Regional Reviews: Minneapolis/St. Paul
Also see Arty's recent reviews of The Courtroom: A Reenactment of One Woman's Deportation Proceedings and Our Town
Well, there actually was a day those blazing lights of early rock and roll played together–not for a concert, but a happenstance gathering that turned into a jam session. It happened on December 4, 1956, at the Sun Records recording studio in Memphis, Tennessee. A version of that once-and-only-once event forms the basis of Million Dollar Quartet, the musical now having a return run at Old Log Theatre. The show delivers an electrifying feast of popular hits associated with each member of the quartet, along with a few songs more generally tied to the era. The songs are served up by a hyper- talented cast who sing like their hearts are bursting and move like their pants are on fire.
Sun Records was owned by Sam Phillips, a music industry pioneer who recognized the thrust of a new sound that was igniting young people, especially young white people. It borrowed the sex and swagger from rhythm and blues, the sounds of Black music that was forbidden fruit to restless white youth. Phillips nurtured all four of those musical legends–Presley, Cash, Lewis and Perkins–early in their careers. The gathering on December 4th had not been planned, but savvy Phillips knew a story when he saw it. He himself dubbed it the "Million Dollar Quartet," then called a Memphis newspaperman to rush over and cover the big doings.
Phillips had a tape rolling while the music played, but it was not released until 1981. By then he'd sold Sun, and its catalog had been licensed to a British company that released the recordings in Europe. It wasn't until 1990 that RCA re-recorded the original tapes and "Million Dollar Quartet" was released in the United States. Sixteen years later, Floyd Mutrux, an American writer-producer-director, and Colin Escott, an English music historian, wrote the book for a stage musical that re-created the original jam sessions, adding some invented narrative to give it heft. After try-out runs at several regional theaters, it opened on Broadway in 2010, where it lasted over a year, followed by a year-long run off-Broadway.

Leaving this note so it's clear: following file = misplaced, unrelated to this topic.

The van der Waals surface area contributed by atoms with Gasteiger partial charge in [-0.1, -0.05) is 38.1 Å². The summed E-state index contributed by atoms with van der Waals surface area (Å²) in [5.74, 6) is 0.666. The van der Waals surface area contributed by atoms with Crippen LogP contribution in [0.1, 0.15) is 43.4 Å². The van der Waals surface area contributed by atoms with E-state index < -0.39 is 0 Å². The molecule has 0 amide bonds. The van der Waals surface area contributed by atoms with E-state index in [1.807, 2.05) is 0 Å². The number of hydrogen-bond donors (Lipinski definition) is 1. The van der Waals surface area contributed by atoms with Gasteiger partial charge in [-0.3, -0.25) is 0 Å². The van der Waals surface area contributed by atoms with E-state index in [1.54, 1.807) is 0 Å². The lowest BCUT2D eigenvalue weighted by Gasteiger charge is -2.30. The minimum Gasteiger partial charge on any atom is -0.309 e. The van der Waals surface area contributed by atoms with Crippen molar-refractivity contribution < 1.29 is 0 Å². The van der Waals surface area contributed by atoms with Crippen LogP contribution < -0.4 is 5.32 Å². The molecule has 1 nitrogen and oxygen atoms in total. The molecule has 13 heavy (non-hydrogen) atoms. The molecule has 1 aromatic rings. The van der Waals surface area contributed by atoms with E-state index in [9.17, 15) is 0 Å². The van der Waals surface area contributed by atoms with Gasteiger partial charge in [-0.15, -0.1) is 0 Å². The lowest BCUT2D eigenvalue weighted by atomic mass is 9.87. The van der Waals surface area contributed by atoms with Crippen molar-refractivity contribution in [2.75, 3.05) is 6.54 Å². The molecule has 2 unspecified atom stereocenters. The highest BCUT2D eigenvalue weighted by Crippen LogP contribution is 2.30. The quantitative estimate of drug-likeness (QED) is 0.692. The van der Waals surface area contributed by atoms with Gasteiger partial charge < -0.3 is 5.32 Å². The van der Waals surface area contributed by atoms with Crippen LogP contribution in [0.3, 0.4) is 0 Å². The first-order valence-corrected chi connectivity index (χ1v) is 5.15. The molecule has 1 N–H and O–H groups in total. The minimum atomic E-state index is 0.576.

Old Log first staged the show in 2016. Based on the rapturous response from the audience watching the show with me yesterday, it was a smart choice for an encore run. I am not much of a nostalgia seeker myself, and I was a young child in the '50s, so these are not the songs that accompanied the cauldron of my adolescence–and yet, I was hooked by the energy, the enormous talent, the well-crafted production and the fun. It's a big, joyful rock 'n' roll winner.
The song fest includes such notable songs as "Blue Suede Shoes" and "Matchbox" (hits for Perkins), "Folsom Prison Blues," and "I Walk the Line" (Cash), "Great Balls of Fire" and "Whole Lotta Shakin' Goin' On" (Lewis), and "That's All Right" and "Hound Dog" (Presley). Among the twenty-three musical numbers is a rousing rendition of the old anti-war song "Down by the Riverside" sung by all four, and a lovely a capella rendition of the Christian hymn "Peace in the Valley." In fact, the majority of the songs played during the actual Million Dollar Quartet session were gospel tunes and hymns, reflecting the common denominator of deeply Christian values with which all four were raised. There were also quite a few old-school Bill Monroe bluegrass numbers. Mutrux and Escott's decision to jettison most of those in favor of familiar hits, with a lot more rock 'n' roll energy, is understandable and undoubtedly makes for a far more entertaining and successful show.
In addition to the four main attractions and Sam Phillips, who doesn't sing but plays a crucial role in the show, is Dyanne, the sexy, hip-swiveling girlfriend who was in tow with Elvis. Dyanne is also a singer and provides two numbers–"Fever," first recorded in 1956 (two years before the famous Peggy Lee version) and "I Hear You Knocking"–as well as serving as a listening ear in a scene with Cash and Perkins expressing restlessness about their work with Phillips, and in a couple of scenes with Phillips baring his concerns.